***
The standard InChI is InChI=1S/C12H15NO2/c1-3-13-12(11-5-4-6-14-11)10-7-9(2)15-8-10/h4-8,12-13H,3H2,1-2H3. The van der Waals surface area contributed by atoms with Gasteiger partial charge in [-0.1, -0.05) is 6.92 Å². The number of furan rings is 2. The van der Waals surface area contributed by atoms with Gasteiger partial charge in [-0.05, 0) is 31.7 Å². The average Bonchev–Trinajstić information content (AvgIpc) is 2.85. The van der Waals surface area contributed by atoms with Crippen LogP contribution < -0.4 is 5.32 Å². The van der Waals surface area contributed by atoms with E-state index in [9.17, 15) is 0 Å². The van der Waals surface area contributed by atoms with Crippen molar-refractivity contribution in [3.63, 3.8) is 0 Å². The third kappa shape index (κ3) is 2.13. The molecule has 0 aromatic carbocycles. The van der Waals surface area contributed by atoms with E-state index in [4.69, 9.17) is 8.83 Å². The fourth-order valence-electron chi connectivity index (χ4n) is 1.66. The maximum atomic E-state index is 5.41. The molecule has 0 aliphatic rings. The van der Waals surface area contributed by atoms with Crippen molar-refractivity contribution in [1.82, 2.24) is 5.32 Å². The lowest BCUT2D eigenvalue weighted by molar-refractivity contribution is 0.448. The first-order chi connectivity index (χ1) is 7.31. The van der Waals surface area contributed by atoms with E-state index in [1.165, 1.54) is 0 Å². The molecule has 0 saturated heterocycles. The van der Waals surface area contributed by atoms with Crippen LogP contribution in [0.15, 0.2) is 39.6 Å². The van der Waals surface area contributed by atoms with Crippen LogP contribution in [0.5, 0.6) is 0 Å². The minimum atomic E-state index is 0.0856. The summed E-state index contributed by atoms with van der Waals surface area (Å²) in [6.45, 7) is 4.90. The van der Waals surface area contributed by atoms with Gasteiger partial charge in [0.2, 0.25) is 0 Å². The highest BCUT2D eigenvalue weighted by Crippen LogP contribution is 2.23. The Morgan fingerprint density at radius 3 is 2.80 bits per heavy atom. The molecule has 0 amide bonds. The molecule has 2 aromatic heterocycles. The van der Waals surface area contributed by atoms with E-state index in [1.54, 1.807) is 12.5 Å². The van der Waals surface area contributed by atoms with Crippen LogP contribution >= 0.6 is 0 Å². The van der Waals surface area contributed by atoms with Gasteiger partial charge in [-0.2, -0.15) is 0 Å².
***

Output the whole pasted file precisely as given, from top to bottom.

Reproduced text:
The standard InChI is InChI=1S/C12H15NO2/c1-3-13-12(11-5-4-6-14-11)10-7-9(2)15-8-10/h4-8,12-13H,3H2,1-2H3. The van der Waals surface area contributed by atoms with Gasteiger partial charge in [-0.1, -0.05) is 6.92 Å². The number of furan rings is 2. The van der Waals surface area contributed by atoms with Gasteiger partial charge in [-0.05, 0) is 31.7 Å². The average Bonchev–Trinajstić information content (AvgIpc) is 2.85. The van der Waals surface area contributed by atoms with Crippen LogP contribution < -0.4 is 5.32 Å². The van der Waals surface area contributed by atoms with E-state index in [9.17, 15) is 0 Å². The van der Waals surface area contributed by atoms with Crippen molar-refractivity contribution in [3.63, 3.8) is 0 Å². The third kappa shape index (κ3) is 2.13. The molecule has 0 aromatic carbocycles. The van der Waals surface area contributed by atoms with E-state index in [4.69, 9.17) is 8.83 Å². The fourth-order valence-electron chi connectivity index (χ4n) is 1.66. The maximum atomic E-state index is 5.41. The molecule has 0 aliphatic rings. The van der Waals surface area contributed by atoms with Crippen molar-refractivity contribution in [1.82, 2.24) is 5.32 Å². The lowest BCUT2D eigenvalue weighted by molar-refractivity contribution is 0.448. The first-order chi connectivity index (χ1) is 7.31. The van der Waals surface area contributed by atoms with E-state index in [1.165, 1.54) is 0 Å². The molecule has 0 saturated heterocycles. The van der Waals surface area contributed by atoms with Crippen LogP contribution in [0.15, 0.2) is 39.6 Å². The van der Waals surface area contributed by atoms with Crippen LogP contribution in [0.5, 0.6) is 0 Å². The minimum atomic E-state index is 0.0856. The summed E-state index contributed by atoms with van der Waals surface area (Å²) in [6.45, 7) is 4.90. The van der Waals surface area contributed by atoms with Gasteiger partial charge in [0.2, 0.25) is 0 Å². The highest BCUT2D eigenvalue weighted by Crippen LogP contribution is 2.23. The Morgan fingerprint density at radius 3 is 2.80 bits per heavy atom. The molecule has 0 amide bonds. The molecule has 2 aromatic heterocycles. The van der Waals surface area contributed by atoms with E-state index in [1.54, 1.807) is 12.5 Å². The van der Waals surface area contributed by atoms with Crippen LogP contribution >= 0.6 is 0 Å². The van der Waals surface area contributed by atoms with Gasteiger partial charge in [-0.2, -0.15) is 0 Å².